• Labour MP Tulip Siddiq kept her maden name after marrying Chris Percy in 2013
  • In 2016, she gave birth to their daughter, Azalea, who has her father’s surname
  • She says she and her daughter were stopped by UK border police this summer
  • She was interrogated by officials because her name wasn’t on Azalea’s passport
  • Siddiq has launched a campaign to put both parents’ names on a child’s passport

Kelly Mclaughlin For Mailonline

A Labour MP has launched a campaign for both parents’ names to be on a child’s passport after she was interrogated by border control while traveling with her 18-month-old daughter, who has her father’s surname.

Tulip Siddiq, who kept her maiden name after marrying Chris Percy in 2013, claimed that she was interrogated by UK border police for 45 minutes as she and her daughter, Azalea Joy, were returning from France this summer.

Siddiq, the Labour MP for Hampstead and Kilburn, said that officials asked for her marriage certificate, Azalea’s birth certificate and asked, ‘Who is this girl?’

Labour MP Tulip Siddiq, who kept her maiden name after marrying Chris Percy in 2013, claimed that she was interrogated by UK border police for 45 minutes when returning from France this summer with her daughter, Azalea, who has her father's surname

Labour MP Tulip Siddiq, who kept her maiden name after marrying Chris Percy in 2013, claimed that she was interrogated by UK border police for 45 minutes when returning from France this summer with her daughter, Azalea, who has her father's surname

Labour MP Tulip Siddiq, who kept her maiden name after marrying Chris Percy in 2013, claimed that she was interrogated by UK border police for 45 minutes when returning from France this summer with her daughter, Azalea, who has her father’s surname

‘There was a lot of discussion, and other asks for documents. I went back and the whole thing was very tense, my daughter was crying and saying “mama, mama” but that didn’t seem to be what would convince him,’ she told The Guardian of her experience.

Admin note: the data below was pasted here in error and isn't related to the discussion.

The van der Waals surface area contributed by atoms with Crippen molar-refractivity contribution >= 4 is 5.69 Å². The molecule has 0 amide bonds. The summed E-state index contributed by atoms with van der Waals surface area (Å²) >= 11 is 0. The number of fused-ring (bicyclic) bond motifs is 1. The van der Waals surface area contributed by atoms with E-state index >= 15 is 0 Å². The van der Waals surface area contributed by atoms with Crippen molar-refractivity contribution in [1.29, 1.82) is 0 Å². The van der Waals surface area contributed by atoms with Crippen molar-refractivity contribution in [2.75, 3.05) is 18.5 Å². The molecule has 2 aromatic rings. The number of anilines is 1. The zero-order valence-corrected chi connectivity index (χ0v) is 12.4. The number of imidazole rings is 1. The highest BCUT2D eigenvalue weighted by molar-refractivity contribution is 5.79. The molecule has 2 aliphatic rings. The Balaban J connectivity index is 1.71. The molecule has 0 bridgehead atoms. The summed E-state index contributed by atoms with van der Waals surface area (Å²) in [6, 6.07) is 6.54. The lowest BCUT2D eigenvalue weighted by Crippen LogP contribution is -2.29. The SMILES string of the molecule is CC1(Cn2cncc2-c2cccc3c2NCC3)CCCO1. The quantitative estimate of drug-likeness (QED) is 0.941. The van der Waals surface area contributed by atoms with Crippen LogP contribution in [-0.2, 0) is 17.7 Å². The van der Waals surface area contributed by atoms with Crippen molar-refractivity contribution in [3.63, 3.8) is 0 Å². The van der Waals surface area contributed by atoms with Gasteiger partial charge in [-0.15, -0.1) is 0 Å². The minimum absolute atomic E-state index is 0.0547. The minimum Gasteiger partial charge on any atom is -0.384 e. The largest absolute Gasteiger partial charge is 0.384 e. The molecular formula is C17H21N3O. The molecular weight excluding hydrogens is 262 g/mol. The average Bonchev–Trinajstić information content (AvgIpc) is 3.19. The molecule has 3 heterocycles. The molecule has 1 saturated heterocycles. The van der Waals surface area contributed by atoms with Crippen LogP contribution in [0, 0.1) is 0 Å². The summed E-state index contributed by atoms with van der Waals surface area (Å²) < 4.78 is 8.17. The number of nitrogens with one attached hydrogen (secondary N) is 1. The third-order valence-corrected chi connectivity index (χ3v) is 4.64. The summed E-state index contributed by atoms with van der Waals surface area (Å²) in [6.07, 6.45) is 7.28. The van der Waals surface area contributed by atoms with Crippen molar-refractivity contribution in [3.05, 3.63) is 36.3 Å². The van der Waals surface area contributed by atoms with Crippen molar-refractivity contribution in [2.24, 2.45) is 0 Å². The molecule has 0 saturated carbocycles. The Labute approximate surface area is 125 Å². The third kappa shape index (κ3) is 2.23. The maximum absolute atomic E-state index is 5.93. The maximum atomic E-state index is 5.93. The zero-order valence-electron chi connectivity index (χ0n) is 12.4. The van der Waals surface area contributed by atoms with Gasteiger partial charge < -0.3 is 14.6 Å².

Siddiq and other Labour MPs have since launched a campaign to include both parents’ names on a child’s passport.

The inclusion would not require legislation, but only a change of regulations.

For now, the Home Office says that both parents names can be written in the ’emergency contact’ section of a child’s passport.

About one in seven women in Britain say they will keep their maiden names after marriage, which will make the decision over which name the child will have – and which parents’ name will be on the passport – more complicated.

Siddiq, pictured with her husband and daughter, and other Labour MPs have since launched a campaign to include both parents' names on a child's passport

Siddiq, pictured with her husband and daughter, and other Labour MPs have since launched a campaign to include both parents' names on a child's passport

Siddiq, pictured with her husband and daughter, and other Labour MPs have since launched a campaign to include both parents’ names on a child’s passport

Meanwhile, more than 600,000 British children have been stopped by UK border control over the last five years in an attempt to fight child trafficking.

Siddiq has said that many families who have been stopped were left stranded for hours if they didn’t have marriage or birth certificates or if they were traveling without their partners.

Siddiq said a number of parents have contacted her over their border control troubles.

‘The number of emails has been extraordinary – from celebrities, journalists, professional women, gay couples who have adopted,’ she told the Sunday Times.

She said that she has encouraged those who have contacted her to carry adoption papers and birth certificates. 

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